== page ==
Striking illustrations, but sometimes light on factual details. (Informational picture book. 3-7)

KANGAROO AND CROCODILE

MY BIG BOOK OF AUSTRALIAN ANIMALS

Australian animals are ever-intriguing, and this large-format picture book provides a visually stunning experience for young armchair travelers and their elders.

Most of the double-page spreads feature two often-related animals (bottlenose dolphin and great white shark, for instance), although a few splendidly concentrate on one animal. There are also several spreads with four different animals. Bancroft, an Aboriginal artist who has created textiles, fashions, paintings and illustrations in many picture books, uses eye-popping colors, concentric circles, pointillist dots, zigzagging lines and other elements of Australian indigenous art to portray animals and their environments in highly stylized forms. An undulating ribbon of changing color runs through the book, uniting the pages; each animal’s name appears on this wide stripe that cuts each page in two. Occasionally, as on the cockatoo and galah spread, readers may be confused by the labels, as both pages include examples of each avian species. The kangaroo and wallaby page is also difficult to decipher, as the animals are similar, and the illustrator has mixed them together. More sophisticated readers may enjoy the visual puzzle. Descriptions of each animal, in alphabetical order, are given at the end, but the two or three sentences sometimes do not provide enough information, as in the case of “reef life,” and should be supplemented with other sources.

Striking illustrations, but sometimes light on factual details. (Informational picture book. 3-7)

Pub Date: Jan. 1, 2013

ISBN: 978-1-921714-25-2

Page Count: 48

Publisher: Little Hare/Trafalgar

Review Posted Online: Oct. 31, 2012

Kirkus Reviews Issue: Nov. 15, 2012

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Renata’s wren encounter proves magical, one most children could only wish to experience outside of this lovely story.

CARPENTER'S HELPER

A home-renovation project is interrupted by a family of wrens, allowing a young girl an up-close glimpse of nature.

Renata and her father enjoy working on upgrading their bathroom, installing a clawfoot bathtub, and cutting a space for a new window. One warm night, after Papi leaves the window space open, two wrens begin making a nest in the bathroom. Rather than seeing it as an unfortunate delay of their project, Renata and Papi decide to let the avian carpenters continue their work. Renata witnesses the birth of four chicks as their rosy eggs split open “like coats that are suddenly too small.” Renata finds at a crucial moment that she can help the chicks learn to fly, even with the bittersweet knowledge that it will only hasten their exits from her life. Rosen uses lively language and well-chosen details to move the story of the baby birds forward. The text suggests the strong bond built by this Afro-Latinx father and daughter with their ongoing project without needing to point it out explicitly, a light touch in a picture book full of delicate, well-drawn moments and precise wording. Garoche’s drawings are impressively detailed, from the nest’s many small bits to the developing first feathers on the chicks and the wall smudges and exposed wiring of the renovation. (This book was reviewed digitally with 10-by-20-inch double-page spreads viewed at actual size.)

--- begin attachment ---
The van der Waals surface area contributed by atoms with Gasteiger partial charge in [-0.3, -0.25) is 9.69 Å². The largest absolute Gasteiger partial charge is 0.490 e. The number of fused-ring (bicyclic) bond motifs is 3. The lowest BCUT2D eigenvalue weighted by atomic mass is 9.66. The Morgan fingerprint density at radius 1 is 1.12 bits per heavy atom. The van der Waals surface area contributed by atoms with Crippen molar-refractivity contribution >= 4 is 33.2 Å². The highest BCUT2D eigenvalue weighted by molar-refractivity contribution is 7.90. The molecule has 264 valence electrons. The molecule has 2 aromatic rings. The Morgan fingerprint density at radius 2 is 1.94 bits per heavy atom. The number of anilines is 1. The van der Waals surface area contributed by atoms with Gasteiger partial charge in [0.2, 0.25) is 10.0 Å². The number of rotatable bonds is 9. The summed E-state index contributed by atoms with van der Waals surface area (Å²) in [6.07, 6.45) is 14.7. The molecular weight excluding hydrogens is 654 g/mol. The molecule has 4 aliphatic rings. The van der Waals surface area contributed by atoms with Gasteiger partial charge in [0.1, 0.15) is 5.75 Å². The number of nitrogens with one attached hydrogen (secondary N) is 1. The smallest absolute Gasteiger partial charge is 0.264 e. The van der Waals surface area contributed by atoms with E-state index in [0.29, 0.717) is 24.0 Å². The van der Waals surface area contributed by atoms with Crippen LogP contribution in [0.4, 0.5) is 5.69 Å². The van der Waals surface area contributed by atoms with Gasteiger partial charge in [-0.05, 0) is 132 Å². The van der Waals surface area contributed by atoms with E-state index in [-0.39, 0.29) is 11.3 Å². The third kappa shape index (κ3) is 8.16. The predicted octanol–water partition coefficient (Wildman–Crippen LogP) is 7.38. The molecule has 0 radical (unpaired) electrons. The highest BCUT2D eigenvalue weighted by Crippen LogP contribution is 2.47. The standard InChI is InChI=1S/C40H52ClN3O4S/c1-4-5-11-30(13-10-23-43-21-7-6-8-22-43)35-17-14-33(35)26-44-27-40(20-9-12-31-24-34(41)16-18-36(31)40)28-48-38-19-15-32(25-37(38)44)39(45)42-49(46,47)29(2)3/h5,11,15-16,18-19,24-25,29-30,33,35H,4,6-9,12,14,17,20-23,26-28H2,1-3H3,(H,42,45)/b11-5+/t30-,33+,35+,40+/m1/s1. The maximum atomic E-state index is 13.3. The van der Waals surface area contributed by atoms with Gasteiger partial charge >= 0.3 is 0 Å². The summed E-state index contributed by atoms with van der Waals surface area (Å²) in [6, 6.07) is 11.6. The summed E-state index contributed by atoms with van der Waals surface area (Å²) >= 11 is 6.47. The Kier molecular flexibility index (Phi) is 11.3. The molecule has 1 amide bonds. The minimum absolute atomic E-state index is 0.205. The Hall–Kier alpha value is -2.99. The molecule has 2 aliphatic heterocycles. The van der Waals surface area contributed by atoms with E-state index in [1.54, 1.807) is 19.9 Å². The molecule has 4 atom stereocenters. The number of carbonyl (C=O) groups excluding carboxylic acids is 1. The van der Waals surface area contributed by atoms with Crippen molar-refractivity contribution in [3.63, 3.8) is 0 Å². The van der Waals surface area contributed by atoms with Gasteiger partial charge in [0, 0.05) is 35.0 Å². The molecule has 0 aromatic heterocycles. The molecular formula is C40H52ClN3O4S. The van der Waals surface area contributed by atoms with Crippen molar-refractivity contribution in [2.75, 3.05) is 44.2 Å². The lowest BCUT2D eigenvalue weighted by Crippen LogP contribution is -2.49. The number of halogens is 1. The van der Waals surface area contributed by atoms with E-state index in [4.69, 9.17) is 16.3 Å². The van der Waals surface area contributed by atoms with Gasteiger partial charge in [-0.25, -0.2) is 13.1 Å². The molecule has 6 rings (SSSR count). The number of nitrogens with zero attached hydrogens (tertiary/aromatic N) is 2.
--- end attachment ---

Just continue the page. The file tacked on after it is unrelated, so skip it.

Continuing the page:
Renata’s wren encounter proves magical, one most children could only wish to experience outside of this lovely story. (Picture book. 3-7)

Pub Date: March 16, 2021

ISBN: 978-0-593-12320-1

Page Count: 40

Publisher: Schwartz & Wade/Random

Review Posted Online: Jan. 13, 2021

Kirkus Reviews Issue: Feb. 1, 2021

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This warm family story is a splendid showcase for the combined talents of Medina, a Pura Belpré award winner, and Dominguez,...

MANGO, ABUELA, AND ME

Abuela is coming to stay with Mia and her parents. But how will they communicate if Mia speaks little Spanish and Abuela, little English? Could it be that a parrot named Mango is the solution?

The measured, evocative text describes how Mia’s español is not good enough to tell Abuela the things a grandmother should know. And Abuela’s English is too poquito to tell Mia all the stories a granddaughter wants to hear. Mia sets out to teach her Abuela English. A red feather Abuela has brought with her to remind her of a wild parrot that roosted in her mango trees back home gives Mia an idea. She and her mother buy a parrot they name Mango. And as Abuela and Mia teach Mango, and each other, to speak both Spanish and English, their “mouths [fill] with things to say.” The accompanying illustrations are charmingly executed in ink, gouache, and marker, “with a sprinkling of digital magic.” They depict a cheery urban neighborhood and a comfortable, small apartment. Readers from multigenerational immigrant families will recognize the all-too-familiar language barrier. They will also cheer for the warm and loving relationship between Abuela and Mia, which is evident in both text and illustrations even as the characters struggle to understand each other. A Spanish-language edition, Mango, Abuela, y yo, gracefully translated by Teresa Mlawer, publishes simultaneously.

This warm family story is a splendid showcase for the combined talents of Medina, a Pura Belpré award winner, and Dominguez, an honoree. (Picture book. 4-7)

Pub Date: Aug. 25, 2015

ISBN: 978-0-7636-6900-3

Page Count: 32

Publisher: Candlewick

Review Posted Online: April 15, 2015

Kirkus Reviews Issue: May 1, 2015

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